5 facts about the first World of Warcraft, which...
That is, a few interesting facts that are...
That is, a few interesting facts that are worth reading if you are a fan of this production.
World of Warcraft has dominated the MMORPG market since 2004. That's because that's when the first version of this production, now referred to as Vanilla, saw the light of day. You can argue whether this title is still good after so many years, but no one will deny that it still sits indivisibly on the throne.
Today I propose you a little journey in time. Let's look back and think how it was at the very beginning, when World of Warcraft was just beginning. No, I'm not going to bring up the first raid, quest, or killed monster here. Instead, I would like to quote 10 facts related to the creation of the production, which took the whole market by storm (blizzard?). The text is based on an article from the Massively Overpowered portal. Prepare your tissues, because we are preparing a nostalgic attack in the hearts of true nerds!
1. The first work began in 1999.
It took Blizzard 5 years to create World of Warcraft. About 50 developers worked on the game, whose budget was probably about 50 million euros - a lot of these Fridays, right?
This means that the king was born (but has not yet begun his reign) in the same year as the creation of EverQuest or Asheron's Call, important representatives of the same genre.
2. Is it a bird? Is it a plane? No, it's just a dwarf on a griffin!
The first official information about this title appeared on September 2, 2001, during the European Computer Trade Show (ECTS) - a now defunct annual exhibition of the European gaming industry. Blizzard fans were hoping for a sequel to StarCraft (they made them wait a long time...), so the information about World of Warcraft took them completely by surprise.
A month later, in the Computer Gaming World magazine a 10-page article appeared, entirely devoted to this title. By the way, WoW was even featured on the cover of the issue! It was here that most gamers first heard about Blizzard's project and could read about what it had to offer. Access to tauren, orcs, and humans was confirmed, but the rest of the races were kept secret. Interestingly, no information about the available character classes appeared. In the article, the company promised that the game would not have loading screens between lands, the eternal waiting for mobs, or tasks like "kill 10 rats" - whether it's true, you can judge for yourself ;).
3. World of Warcraft was announced before the release of Warcraft 3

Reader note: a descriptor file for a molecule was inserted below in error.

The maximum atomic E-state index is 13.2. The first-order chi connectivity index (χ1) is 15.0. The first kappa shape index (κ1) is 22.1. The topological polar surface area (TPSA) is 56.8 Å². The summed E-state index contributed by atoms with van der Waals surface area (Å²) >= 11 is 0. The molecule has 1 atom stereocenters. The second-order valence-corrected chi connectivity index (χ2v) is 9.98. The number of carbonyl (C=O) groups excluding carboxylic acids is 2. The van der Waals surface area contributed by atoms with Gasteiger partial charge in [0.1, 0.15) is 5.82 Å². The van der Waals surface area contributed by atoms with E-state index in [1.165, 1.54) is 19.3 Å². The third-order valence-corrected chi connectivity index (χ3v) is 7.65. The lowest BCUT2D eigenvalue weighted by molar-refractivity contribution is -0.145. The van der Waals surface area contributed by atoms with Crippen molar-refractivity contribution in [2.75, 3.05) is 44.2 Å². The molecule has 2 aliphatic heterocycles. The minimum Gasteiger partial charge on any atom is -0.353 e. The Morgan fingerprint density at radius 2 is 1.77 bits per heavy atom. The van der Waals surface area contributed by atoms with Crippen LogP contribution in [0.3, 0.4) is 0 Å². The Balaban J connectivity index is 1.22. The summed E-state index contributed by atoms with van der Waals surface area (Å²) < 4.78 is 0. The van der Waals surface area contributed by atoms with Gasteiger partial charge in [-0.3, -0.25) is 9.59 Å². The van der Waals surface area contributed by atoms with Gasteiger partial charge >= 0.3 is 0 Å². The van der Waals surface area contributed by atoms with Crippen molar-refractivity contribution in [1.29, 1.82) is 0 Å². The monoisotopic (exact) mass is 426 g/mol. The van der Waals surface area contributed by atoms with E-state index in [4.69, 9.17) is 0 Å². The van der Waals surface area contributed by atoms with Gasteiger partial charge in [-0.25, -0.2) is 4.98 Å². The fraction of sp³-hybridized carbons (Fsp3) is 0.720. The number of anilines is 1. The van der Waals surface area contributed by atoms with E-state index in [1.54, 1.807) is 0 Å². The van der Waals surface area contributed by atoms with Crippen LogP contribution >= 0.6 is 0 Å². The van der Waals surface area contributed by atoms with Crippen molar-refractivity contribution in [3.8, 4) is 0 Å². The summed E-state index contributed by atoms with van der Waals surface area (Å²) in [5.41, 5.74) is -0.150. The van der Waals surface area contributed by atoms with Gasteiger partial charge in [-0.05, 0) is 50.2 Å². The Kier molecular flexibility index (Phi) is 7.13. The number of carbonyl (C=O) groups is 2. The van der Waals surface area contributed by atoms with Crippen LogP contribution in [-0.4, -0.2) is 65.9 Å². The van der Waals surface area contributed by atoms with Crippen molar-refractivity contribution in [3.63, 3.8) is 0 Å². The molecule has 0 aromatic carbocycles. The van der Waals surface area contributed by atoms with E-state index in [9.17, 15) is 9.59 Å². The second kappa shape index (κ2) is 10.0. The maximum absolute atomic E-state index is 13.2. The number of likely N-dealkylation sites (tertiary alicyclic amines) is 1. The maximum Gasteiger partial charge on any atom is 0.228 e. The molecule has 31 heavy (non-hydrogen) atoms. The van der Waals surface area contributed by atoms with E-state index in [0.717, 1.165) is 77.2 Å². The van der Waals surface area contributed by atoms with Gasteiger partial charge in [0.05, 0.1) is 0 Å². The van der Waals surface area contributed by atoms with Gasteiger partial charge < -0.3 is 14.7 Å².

Fans know that WoW's storyline is based on the events of Warcraft 3. This includes the map design, events, and the entire "political" structure. Funnily enough, the constant delays in the release of the strategy led to Blizzard's MMORPG being announced before it. Admit it to yourselves, it's a bit odd that you haven't gotten the game yet, and already another title has been announced to be based on it. We can only guess what would have happened if everything had gone according to plan .
In the end, Warcraft 3 was released in 2002, and not as planned in 2001, but the title itself was so successful that this little "slip-up" was forgotten. Interestingly enough, the team behind World of Warcraft used a modified version of Warcraft 3 to launch the first versions of their MMORPG.
4. Trolls, Gnomes, and Hunter Classes were added at the last minute
Wondering why the opening footage of World of Warcraft didn't include two races: trolls and gnomes? One theory is that Blizzard hates lily-livered nations - so as not to cause unnecessary problems, let's take that as a joke. The truth is that these two races were added last and probably after the video was in development. It's a similar story with Hunters, a class that was added three months before release.
5. Rest punished players
In April 2004, a test update introduced the so-called "rest system" (rest system). It was a novelty in the genre, which over time came to almost every game. However, in World of Warcraft, the system was originally a bit different.
Rest system provided a bonus to experience points for killing monsters, if our character was rested (we did not log into the game for several hours). The game also worked the other way around, so if we played for too long, our hero got tired, so he gained only 25% of the base experience.
However, this was quickly abandoned, because such a punishment caused too much controversy in the community. All negative aspects of the system were deleted and only the rested version was left.
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